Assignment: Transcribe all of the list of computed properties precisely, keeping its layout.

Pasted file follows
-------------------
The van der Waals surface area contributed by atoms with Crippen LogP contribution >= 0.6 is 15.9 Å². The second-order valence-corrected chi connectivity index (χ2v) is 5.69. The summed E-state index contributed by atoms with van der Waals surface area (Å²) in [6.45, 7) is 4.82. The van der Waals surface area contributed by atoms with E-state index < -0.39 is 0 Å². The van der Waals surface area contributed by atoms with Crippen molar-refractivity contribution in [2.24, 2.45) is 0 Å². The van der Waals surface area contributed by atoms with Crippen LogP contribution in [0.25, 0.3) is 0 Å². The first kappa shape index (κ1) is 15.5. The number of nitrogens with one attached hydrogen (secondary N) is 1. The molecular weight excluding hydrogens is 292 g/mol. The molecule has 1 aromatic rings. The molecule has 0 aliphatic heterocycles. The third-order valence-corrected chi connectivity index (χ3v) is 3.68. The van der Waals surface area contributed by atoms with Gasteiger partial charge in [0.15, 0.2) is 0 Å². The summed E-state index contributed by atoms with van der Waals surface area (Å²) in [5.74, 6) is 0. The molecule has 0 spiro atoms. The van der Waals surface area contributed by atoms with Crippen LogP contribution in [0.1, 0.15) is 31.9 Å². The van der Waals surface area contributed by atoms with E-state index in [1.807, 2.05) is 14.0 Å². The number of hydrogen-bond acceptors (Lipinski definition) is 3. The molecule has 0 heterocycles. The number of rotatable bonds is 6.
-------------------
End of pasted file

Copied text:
The van der Waals surface area contributed by atoms with Crippen LogP contribution >= 0.6 is 15.9 Å². The second-order valence-corrected chi connectivity index (χ2v) is 5.69. The summed E-state index contributed by atoms with van der Waals surface area (Å²) in [6.45, 7) is 4.82. The van der Waals surface area contributed by atoms with E-state index < -0.39 is 0 Å². The van der Waals surface area contributed by atoms with Crippen molar-refractivity contribution in [2.24, 2.45) is 0 Å². The van der Waals surface area contributed by atoms with Crippen LogP contribution in [0.25, 0.3) is 0 Å². The first kappa shape index (κ1) is 15.5. The number of nitrogens with one attached hydrogen (secondary N) is 1. The molecular weight excluding hydrogens is 292 g/mol. The molecule has 1 aromatic rings. The molecule has 0 aliphatic heterocycles. The third-order valence-corrected chi connectivity index (χ3v) is 3.68. The van der Waals surface area contributed by atoms with Gasteiger partial charge in [0.15, 0.2) is 0 Å². The summed E-state index contributed by atoms with van der Waals surface area (Å²) in [5.74, 6) is 0. The molecule has 0 spiro atoms. The van der Waals surface area contributed by atoms with Crippen LogP contribution in [0.1, 0.15) is 31.9 Å². The van der Waals surface area contributed by atoms with E-state index in [1.807, 2.05) is 14.0 Å². The number of hydrogen-bond acceptors (Lipinski definition) is 3. The molecule has 0 heterocycles. The number of rotatable bonds is 6.